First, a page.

The dialogue-rich story of the worst night in a 911 operator’s life could have worked as a radio drama, but that would have meant missing Jake Gyllenhaal’s iron-clad performance in this taut psychological thriller.
He’s in virtually every frame as Joe Baylor, a street cop who’s stuck on Emergency Dispatch duty pending trial for police brutality. Gyllenhaal is almost animalistic here: mouth taut, eyes darting like rococheting bullets as a life-and-death scenario unravels over the air, maddeningly out of reach.
One can guess the film’s conceit—a man alone in a room having desperate conversations with unseen callers—arose out of necessity in the COVID-19 filmmaking era. But art often arises out of the bonds of limitation, and The Guilty is a case in point. Besides the visual riches of Gyllenhaal’s performance, the film showcases some truly spectacular voice acting from stars like Ethan Hawke, Paul Dano, Riley Keough and Peter Sarsgaard.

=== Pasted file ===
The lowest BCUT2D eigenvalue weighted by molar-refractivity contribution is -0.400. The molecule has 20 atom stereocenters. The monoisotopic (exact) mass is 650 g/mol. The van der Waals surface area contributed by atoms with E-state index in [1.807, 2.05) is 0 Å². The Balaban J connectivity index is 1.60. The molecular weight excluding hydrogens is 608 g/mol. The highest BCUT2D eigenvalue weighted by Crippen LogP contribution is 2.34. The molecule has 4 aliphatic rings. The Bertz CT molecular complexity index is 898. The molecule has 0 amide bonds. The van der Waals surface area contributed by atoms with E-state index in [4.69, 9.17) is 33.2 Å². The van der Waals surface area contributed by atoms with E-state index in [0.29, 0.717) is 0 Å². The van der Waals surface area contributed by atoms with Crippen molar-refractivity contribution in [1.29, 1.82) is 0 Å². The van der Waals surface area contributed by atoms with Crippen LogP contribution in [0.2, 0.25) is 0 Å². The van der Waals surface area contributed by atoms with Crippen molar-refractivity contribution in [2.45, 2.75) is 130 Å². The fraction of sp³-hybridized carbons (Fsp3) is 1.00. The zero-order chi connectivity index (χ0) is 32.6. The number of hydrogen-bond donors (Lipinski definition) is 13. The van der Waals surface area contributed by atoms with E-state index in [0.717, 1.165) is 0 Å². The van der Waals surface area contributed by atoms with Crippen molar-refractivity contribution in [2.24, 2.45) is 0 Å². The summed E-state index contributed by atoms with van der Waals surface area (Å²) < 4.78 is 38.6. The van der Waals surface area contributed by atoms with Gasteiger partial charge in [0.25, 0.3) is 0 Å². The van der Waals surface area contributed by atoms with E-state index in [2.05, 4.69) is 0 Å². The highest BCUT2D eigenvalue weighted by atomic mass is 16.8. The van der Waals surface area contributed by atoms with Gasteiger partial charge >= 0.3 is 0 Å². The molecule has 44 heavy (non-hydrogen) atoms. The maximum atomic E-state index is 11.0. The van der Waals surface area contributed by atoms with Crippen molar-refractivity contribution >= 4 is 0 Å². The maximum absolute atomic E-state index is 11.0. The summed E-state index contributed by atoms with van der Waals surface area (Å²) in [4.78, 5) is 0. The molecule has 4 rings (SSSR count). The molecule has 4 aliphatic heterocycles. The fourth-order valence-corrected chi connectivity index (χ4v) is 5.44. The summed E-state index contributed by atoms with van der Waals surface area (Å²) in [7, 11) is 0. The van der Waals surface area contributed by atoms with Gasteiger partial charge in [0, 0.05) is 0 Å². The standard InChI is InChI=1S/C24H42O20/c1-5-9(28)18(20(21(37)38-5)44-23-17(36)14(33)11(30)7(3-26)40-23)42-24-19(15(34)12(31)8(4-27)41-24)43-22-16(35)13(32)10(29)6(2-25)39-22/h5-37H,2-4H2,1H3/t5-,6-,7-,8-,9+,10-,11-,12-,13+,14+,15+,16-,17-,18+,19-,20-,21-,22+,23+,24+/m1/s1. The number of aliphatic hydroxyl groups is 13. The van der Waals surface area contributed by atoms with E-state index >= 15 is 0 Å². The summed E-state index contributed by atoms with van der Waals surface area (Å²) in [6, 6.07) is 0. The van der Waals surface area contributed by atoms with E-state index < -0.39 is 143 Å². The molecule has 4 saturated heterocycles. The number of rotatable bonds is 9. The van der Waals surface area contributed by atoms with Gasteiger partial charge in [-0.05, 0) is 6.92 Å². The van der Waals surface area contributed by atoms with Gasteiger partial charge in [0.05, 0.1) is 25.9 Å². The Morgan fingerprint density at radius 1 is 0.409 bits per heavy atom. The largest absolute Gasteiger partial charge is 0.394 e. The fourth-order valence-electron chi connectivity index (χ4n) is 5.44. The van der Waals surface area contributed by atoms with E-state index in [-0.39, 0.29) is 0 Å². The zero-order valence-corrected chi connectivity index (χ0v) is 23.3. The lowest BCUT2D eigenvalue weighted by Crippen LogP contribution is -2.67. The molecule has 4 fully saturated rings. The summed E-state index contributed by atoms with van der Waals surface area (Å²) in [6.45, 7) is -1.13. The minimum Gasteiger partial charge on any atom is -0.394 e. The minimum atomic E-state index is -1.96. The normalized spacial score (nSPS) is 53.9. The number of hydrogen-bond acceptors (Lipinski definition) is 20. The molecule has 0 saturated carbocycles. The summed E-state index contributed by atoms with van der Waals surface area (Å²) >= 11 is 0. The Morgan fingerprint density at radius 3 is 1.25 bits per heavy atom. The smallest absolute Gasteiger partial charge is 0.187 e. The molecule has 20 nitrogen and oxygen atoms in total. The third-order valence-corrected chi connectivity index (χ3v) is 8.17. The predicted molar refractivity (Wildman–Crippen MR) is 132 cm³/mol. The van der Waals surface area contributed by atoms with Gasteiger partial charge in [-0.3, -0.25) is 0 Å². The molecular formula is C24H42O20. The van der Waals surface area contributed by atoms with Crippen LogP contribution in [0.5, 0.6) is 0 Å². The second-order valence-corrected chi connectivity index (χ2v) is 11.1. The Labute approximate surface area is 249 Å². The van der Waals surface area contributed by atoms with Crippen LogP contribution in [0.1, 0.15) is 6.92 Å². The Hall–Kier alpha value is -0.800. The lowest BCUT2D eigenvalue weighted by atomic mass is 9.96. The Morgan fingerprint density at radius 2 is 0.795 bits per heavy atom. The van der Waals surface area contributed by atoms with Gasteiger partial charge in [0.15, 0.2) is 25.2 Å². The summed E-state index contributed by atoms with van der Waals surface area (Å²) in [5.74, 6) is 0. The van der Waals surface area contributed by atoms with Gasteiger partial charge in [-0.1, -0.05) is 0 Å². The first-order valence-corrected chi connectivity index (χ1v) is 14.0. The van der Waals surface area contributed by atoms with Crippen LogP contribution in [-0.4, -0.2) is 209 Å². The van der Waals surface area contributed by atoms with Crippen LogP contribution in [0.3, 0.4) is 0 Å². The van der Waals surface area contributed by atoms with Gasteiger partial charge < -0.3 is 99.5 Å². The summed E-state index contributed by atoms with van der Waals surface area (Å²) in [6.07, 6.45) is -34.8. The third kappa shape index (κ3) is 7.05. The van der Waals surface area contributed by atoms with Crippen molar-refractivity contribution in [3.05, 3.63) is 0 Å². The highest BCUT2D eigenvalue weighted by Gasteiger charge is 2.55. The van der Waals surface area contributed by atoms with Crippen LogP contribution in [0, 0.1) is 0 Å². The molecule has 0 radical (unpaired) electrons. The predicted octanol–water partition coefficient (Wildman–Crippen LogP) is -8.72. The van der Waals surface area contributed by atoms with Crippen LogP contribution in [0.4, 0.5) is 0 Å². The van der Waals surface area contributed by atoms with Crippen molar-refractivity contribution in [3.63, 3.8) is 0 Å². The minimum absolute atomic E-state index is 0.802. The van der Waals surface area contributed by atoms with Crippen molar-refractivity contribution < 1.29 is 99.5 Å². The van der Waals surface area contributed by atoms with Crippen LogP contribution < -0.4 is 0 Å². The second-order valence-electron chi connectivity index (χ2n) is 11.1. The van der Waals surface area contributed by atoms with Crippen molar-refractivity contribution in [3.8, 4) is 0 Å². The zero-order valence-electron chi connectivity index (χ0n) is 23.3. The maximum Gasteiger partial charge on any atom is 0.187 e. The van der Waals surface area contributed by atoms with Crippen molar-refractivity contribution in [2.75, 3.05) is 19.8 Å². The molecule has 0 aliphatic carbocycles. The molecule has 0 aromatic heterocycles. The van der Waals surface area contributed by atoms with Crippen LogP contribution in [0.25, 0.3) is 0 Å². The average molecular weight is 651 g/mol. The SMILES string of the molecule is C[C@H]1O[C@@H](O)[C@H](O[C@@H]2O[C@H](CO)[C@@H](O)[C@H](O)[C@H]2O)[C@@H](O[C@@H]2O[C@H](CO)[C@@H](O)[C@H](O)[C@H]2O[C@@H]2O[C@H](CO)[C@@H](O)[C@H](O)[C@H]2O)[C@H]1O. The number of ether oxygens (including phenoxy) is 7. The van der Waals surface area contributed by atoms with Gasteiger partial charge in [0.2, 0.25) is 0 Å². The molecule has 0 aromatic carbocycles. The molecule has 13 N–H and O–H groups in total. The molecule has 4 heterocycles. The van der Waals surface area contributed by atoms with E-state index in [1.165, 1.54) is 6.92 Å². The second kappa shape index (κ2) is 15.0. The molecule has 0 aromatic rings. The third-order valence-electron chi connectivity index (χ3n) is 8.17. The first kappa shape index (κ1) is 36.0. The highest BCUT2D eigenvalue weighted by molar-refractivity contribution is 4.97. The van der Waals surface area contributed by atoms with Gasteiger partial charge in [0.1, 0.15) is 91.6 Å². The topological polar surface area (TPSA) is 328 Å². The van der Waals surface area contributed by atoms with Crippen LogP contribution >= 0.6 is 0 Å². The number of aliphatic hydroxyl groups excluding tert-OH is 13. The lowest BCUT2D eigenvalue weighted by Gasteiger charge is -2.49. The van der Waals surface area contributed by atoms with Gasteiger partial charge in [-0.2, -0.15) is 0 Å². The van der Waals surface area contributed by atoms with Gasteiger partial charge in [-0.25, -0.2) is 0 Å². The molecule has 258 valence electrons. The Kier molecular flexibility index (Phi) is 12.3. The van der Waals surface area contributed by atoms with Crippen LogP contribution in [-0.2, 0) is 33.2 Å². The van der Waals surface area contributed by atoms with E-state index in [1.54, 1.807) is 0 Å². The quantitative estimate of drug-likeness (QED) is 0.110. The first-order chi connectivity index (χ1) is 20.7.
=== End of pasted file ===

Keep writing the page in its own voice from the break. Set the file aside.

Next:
The film is pretty much a shot-for-shot remake of a 2018 Danish film of the same name, but director Antoine Fuqua (Training Day, The Equalizer)—who ordinarilly loves to expand his action films into sprawling set pieces—wisely sticks to the prototype. This may well be the first film Fuqua’s made in which the hero does not walk slowly away from an exploding car or building, but Gyllenhaal provides all the fireworks he needs.
Reviewed at the Toronto International Film Festival
A feel-good musical that focuses on teenage depression and suicide? Yes, please! Dear Evan Hansen’s endlesly appealing cast walks a treacherous tightrope, barely keeping its collective balance above a chasmic premise that threatens at any given moment to swallow them all alive. Most of the songs from the smash Broadway production have been kept, along with Tony Award-winning star Ben Platt in the title role—another tricky decision, since he’s now 26. Yes, maybe he’s a bit old for the part, but with those enormous eyes and awkward gestures, Platt more than makes up for his chronological handicap with deep knowledge of the character.